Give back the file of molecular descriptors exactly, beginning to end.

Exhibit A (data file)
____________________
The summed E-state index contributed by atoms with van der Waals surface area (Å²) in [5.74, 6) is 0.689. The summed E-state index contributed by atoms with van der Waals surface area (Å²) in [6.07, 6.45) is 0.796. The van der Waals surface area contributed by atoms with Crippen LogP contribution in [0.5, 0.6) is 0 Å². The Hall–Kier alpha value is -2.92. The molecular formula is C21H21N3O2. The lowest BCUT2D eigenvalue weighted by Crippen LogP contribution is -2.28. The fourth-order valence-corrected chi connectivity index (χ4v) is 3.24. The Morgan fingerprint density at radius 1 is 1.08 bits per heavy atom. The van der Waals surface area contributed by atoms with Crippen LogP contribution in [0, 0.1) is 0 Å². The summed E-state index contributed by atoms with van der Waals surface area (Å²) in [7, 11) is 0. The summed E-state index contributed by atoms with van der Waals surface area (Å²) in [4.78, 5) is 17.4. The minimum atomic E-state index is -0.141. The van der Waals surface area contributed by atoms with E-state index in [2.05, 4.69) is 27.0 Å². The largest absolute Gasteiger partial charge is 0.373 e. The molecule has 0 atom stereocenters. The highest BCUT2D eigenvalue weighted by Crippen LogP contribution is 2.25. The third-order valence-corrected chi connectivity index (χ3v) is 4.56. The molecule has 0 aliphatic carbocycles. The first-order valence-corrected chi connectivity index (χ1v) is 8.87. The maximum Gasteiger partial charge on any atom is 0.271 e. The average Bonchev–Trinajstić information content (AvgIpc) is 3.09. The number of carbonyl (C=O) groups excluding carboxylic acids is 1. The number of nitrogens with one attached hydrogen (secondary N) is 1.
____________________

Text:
The summed E-state index contributed by atoms with van der Waals surface area (Å²) in [5.74, 6) is 0.689. The summed E-state index contributed by atoms with van der Waals surface area (Å²) in [6.07, 6.45) is 0.796. The van der Waals surface area contributed by atoms with Crippen LogP contribution in [0.5, 0.6) is 0 Å². The Hall–Kier alpha value is -2.92. The molecular formula is C21H21N3O2. The lowest BCUT2D eigenvalue weighted by Crippen LogP contribution is -2.28. The fourth-order valence-corrected chi connectivity index (χ4v) is 3.24. The Morgan fingerprint density at radius 1 is 1.08 bits per heavy atom. The van der Waals surface area contributed by atoms with Crippen LogP contribution in [0, 0.1) is 0 Å². The summed E-state index contributed by atoms with van der Waals surface area (Å²) in [7, 11) is 0. The summed E-state index contributed by atoms with van der Waals surface area (Å²) in [4.78, 5) is 17.4. The minimum atomic E-state index is -0.141. The van der Waals surface area contributed by atoms with E-state index in [2.05, 4.69) is 27.0 Å². The largest absolute Gasteiger partial charge is 0.373 e. The molecule has 0 atom stereocenters. The highest BCUT2D eigenvalue weighted by Crippen LogP contribution is 2.25. The third-order valence-corrected chi connectivity index (χ3v) is 4.56. The molecule has 0 aliphatic carbocycles. The first-order valence-corrected chi connectivity index (χ1v) is 8.87. The maximum Gasteiger partial charge on any atom is 0.271 e. The average Bonchev–Trinajstić information content (AvgIpc) is 3.09. The number of carbonyl (C=O) groups excluding carboxylic acids is 1. The number of nitrogens with one attached hydrogen (secondary N) is 1.